Even then, the registrar at the emergency orthopedic clinic indicated he was being dramatic, yanking and twisting his legs, applying pressure to his back until he gave in.
“Argghhhh,” Kev let out his breath. I jumped back, startled, he was normally uncomplaining about pain.
“It’s not life-threatening,” the doctor said, crouching in front of us, yawning. “You just need to manage your pain medication better. Here’s some codeine, take it regularly. Come back if it gets worse.”
He ripped a sheet off his prescription pad, stood up and turned away. Kev and I stared at his back wondering how 16 we were going to get all the way down to the car park. By morning I had to help him out of bed. He winced with pain as I eased his shoes on. I floored the accelerator through the city to get to Wellington hospital. In the Accident and Emergency wait room, I called my clients for the day and cancelled their appointments. “Small family emergency,” I said. “I’ll be in touch to reschedule.”
“Fine with me,” said one woman, who had been addressing her procrastination issues in therapy. “I’m happy to put things off for a while. Take all the time you need.” She laughed at her own joke and I smiled.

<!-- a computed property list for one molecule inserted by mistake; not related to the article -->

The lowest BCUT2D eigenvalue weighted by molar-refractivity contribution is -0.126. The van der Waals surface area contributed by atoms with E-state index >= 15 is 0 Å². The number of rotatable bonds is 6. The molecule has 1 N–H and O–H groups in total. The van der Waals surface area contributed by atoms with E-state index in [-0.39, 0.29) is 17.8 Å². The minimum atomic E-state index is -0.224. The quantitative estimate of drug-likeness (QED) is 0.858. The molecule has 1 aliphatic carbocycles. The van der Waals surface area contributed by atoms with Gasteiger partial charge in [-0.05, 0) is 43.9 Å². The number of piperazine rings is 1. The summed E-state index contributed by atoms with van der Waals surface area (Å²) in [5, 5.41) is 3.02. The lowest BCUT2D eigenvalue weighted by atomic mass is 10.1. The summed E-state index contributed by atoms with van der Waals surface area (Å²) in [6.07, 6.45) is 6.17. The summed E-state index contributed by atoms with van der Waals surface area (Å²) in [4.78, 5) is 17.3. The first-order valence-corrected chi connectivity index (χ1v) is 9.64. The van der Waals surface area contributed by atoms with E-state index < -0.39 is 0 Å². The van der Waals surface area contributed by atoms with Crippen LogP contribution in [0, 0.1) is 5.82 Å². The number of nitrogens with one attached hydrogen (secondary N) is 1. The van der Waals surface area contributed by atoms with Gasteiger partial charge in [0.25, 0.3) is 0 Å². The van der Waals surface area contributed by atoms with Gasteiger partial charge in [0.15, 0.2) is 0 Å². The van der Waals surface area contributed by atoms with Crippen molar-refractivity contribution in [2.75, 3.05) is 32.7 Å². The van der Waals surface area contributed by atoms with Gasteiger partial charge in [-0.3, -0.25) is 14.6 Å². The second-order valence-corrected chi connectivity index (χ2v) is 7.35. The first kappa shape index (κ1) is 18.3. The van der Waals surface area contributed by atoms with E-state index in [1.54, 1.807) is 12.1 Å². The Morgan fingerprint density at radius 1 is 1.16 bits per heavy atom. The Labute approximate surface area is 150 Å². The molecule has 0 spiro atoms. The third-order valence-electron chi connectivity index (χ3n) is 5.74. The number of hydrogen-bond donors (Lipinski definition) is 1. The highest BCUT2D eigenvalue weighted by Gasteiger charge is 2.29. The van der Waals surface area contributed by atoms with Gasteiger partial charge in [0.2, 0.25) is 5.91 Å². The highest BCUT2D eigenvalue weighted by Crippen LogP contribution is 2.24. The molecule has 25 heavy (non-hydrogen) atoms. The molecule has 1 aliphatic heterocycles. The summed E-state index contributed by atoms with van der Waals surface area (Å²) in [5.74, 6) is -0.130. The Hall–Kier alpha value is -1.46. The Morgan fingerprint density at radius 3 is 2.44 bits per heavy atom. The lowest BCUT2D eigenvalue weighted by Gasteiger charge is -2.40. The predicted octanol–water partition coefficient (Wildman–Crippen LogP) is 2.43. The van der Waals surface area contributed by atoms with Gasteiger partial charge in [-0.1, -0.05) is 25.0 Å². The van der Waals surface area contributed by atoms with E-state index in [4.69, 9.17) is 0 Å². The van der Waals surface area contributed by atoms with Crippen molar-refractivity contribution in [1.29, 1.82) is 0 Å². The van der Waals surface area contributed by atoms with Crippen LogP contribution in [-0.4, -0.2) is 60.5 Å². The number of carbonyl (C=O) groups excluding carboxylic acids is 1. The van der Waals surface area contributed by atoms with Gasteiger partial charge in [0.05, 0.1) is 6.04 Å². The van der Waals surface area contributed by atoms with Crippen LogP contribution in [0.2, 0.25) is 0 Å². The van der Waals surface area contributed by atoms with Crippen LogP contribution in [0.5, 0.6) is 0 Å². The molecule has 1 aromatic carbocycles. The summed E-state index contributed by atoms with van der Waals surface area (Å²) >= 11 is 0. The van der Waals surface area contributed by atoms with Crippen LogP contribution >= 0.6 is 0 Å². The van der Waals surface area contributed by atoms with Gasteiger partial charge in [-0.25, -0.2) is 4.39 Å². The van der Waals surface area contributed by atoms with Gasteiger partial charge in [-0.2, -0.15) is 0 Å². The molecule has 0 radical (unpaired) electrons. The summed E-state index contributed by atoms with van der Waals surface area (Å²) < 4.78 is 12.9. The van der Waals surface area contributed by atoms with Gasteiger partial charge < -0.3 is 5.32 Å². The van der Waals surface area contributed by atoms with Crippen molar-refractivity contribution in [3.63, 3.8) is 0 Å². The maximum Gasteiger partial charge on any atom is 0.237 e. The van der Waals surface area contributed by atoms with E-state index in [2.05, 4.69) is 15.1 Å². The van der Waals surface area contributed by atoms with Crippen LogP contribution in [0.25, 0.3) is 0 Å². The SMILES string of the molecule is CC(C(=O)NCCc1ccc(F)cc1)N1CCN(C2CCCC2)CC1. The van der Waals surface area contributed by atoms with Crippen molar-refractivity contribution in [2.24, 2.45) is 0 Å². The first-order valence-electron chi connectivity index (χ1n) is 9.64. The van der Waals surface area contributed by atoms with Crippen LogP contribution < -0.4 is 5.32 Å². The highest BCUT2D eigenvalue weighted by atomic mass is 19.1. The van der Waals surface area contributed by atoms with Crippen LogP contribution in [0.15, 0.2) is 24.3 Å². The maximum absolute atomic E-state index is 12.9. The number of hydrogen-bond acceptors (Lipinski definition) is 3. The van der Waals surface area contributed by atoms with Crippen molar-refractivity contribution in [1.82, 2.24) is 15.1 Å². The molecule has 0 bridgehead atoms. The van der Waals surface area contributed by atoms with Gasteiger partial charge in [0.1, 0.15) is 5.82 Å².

“Kevin Norquay,” the nurse called, and I forgot all about work.
In the examination room, people wearing navy blue scrubs were walking faster, talking faster. There were more tests, bloods and urine, x-rays, rapid sign-off for expensive scans, spinal taps, probes.
More doctors, each wave of a higher rank than the previous one. More questions. An uneasy feeling they were showing way too much interest for it to be a slipped disc. Must be a really complicated nerve compression, we thought. Or perhaps a bone problem?
The diagnosis came at nightfall.
The lights in the ward had been dimmed; Kev lay alone in his hospital bed, heavily dosed with pain medication. As his eyes shuttered, a doctor he had not seen before appeared in the doorway of his room: a young man in a long white jacket, unshaven, pouches under his eyes. He wore a hospital identity tag but he didn’t introduce himself.
He didn’t mention cancer. He just stood at the side of the bed and threw all the other scary words together in one sentence.
Then the kicker: Secondary. The medical way of saying the cancer had spread.
For a few seconds Kev wondered if it was all some kind of sick joke.
It wasn’t. A joke would have been welcome. The doctor left. Kev fell back on his pillow, the course of his life forever altered.